Sunday was bible day at our house. Dad was a member of some cult-church where you shoved religion down kids' throats all Sabbath and then got drunk. Marshall was pretty good about taking in all the information. Cathy not quite as good. Me, horrible. I'd hear names: Peter, Paul, Octavio, Gaius . . . but really I was in some other world where cats played in pretty little fields of flowers. Where castles sparkled in the glow of day. Ice-cream and music, babbling brooks and—"Amy! Can you tell me what Ahab did in that last section?" I'd start to cry. I never was able to give a proper answer, and was shaking in my patent-leather shoes over getting the belt.

Mom used this time to do some laundry. I'd sneak-a-peek over my right shoulder and catch her coming up from the basement, arms loaded. I'd try to send a telepathic message, "Can't you make him stop?" "No, he'll come after me." It was true. You didn't raise your voice to Dad unless you wanted a fight. And believe me, Mom took him on plenty of times, even losing a tooth once. Bible readings apparently weren't worth the effort. Hours and hours of bible readings.

When he was done he'd close the leather-bound book all stern-like and pace around the room. Had he made his impact? Were we saved? Would we reject all sin, human frailty, Satan himself dressed in red satin dripping with sugar and video games? Would we obey? Yeah sure.

I still can't open a bible without a feeling of being shoved against a wall, suffocated, branded, whipped. The best book ever written and I can't read a word.


  1. Poor you, Amy. God was never mentioned in our house - thank God.

  2. I've not read it, but I believe it's still quite popular.

  3. someone could take a thing of such wonder and turn it into something of such horror. My heart goes out to the little girl that was you.

  4. amy, my heart breaks for you, that you were forced to go through all that. i suppose we are all entitled to believe what we choose to, even your dad. but just like mbj that just horrifies me so much. you are very special and precious to me as my own daughter.

  5. Tom, that made me giggle : )~

    Cro, I actually have a few different bibles in my house, but I honestly can't get through the first page without a shiver. I like the parts when Jesus comes in though. He was cool.

    mybabyjohn- thank you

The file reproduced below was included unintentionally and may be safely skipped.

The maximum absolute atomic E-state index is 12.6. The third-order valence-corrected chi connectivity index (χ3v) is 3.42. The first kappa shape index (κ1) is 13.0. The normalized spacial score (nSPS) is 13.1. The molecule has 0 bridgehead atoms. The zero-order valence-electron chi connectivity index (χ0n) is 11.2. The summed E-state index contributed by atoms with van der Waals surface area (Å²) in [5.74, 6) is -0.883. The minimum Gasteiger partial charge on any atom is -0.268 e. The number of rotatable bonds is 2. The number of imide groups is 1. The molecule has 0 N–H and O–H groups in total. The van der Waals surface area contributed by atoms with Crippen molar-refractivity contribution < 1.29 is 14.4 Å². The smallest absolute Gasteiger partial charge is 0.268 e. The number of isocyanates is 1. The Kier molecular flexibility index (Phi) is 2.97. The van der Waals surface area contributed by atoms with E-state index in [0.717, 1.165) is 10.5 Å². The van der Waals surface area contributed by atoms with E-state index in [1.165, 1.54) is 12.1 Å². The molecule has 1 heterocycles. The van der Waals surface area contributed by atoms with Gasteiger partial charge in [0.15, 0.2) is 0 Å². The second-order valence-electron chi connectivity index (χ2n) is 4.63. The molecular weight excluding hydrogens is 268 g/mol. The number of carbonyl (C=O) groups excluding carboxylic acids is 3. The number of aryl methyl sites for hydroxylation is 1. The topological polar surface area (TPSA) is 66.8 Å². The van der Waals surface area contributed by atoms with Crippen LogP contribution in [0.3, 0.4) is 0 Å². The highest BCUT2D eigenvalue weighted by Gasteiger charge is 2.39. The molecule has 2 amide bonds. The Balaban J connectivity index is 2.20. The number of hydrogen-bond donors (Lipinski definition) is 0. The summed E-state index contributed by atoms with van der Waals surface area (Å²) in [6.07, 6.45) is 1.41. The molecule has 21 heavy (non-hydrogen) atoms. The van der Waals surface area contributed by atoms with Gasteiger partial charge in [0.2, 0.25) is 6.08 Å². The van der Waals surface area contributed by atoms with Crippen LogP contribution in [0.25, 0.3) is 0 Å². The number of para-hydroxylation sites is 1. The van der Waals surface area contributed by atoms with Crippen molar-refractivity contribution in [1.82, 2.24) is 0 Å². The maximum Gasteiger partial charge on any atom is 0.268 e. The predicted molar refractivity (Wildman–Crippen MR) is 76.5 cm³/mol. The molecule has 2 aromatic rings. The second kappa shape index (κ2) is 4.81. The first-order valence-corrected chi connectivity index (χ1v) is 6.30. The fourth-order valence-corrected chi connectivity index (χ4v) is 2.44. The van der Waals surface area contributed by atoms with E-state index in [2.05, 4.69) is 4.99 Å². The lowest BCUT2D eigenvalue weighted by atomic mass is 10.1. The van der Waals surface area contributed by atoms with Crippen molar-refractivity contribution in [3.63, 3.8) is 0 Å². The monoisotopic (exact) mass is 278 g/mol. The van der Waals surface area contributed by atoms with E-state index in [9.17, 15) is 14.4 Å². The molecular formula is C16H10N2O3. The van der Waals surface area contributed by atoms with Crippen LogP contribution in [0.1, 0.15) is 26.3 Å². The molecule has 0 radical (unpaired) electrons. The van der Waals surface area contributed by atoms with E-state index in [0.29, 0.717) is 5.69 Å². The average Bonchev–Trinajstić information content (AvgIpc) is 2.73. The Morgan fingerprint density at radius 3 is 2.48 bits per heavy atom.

Molly- I love you too. Thank you so much for that xxxxx

  6. That's a very different bible approach, to be sure.
    Almost sounds like you dad was violent against your mom, her losing a tooth and all. Hope that's not the case.
    Nahno ∗ McLein

  7. I like your blog! I'm following you and I am also taking part in the A-Z Challenge, I look forward to seeing your entries. RuthieTootieWishes

  8. Your dad sure had a different approach to sharing God. I hope you someday will be able to read the Bible without your negative memories of your father coming into view. No one can force a person to accept Christ. I hope you will give the Bible a new chance someday. Jesus' love is better than anything imaginable.

  9. How true, a bad experience with a very good subject, yet it turns us off that subject! Hope you can pass all the negativity connected with the bible and read it for what it is. A very beautiful book about a great man!

  10. Thanks for all the good words here. I'm actually very spiritual, and do believe that someday I'll be able to read the bible with objectivity. I appreciate everone's perspectives here.

  11. So many wrap their anger and hatred for others behind the bible and religion. I read once that religion can not made an evil man good, but can make a good man evil.

    I hope you can heal.

  12. Wow, so powerful. Your last paragraph really struck me. Too bad your father didn't put the Bible down to see what damage he was or wasn't doing. It's more than reading words, isn't it??


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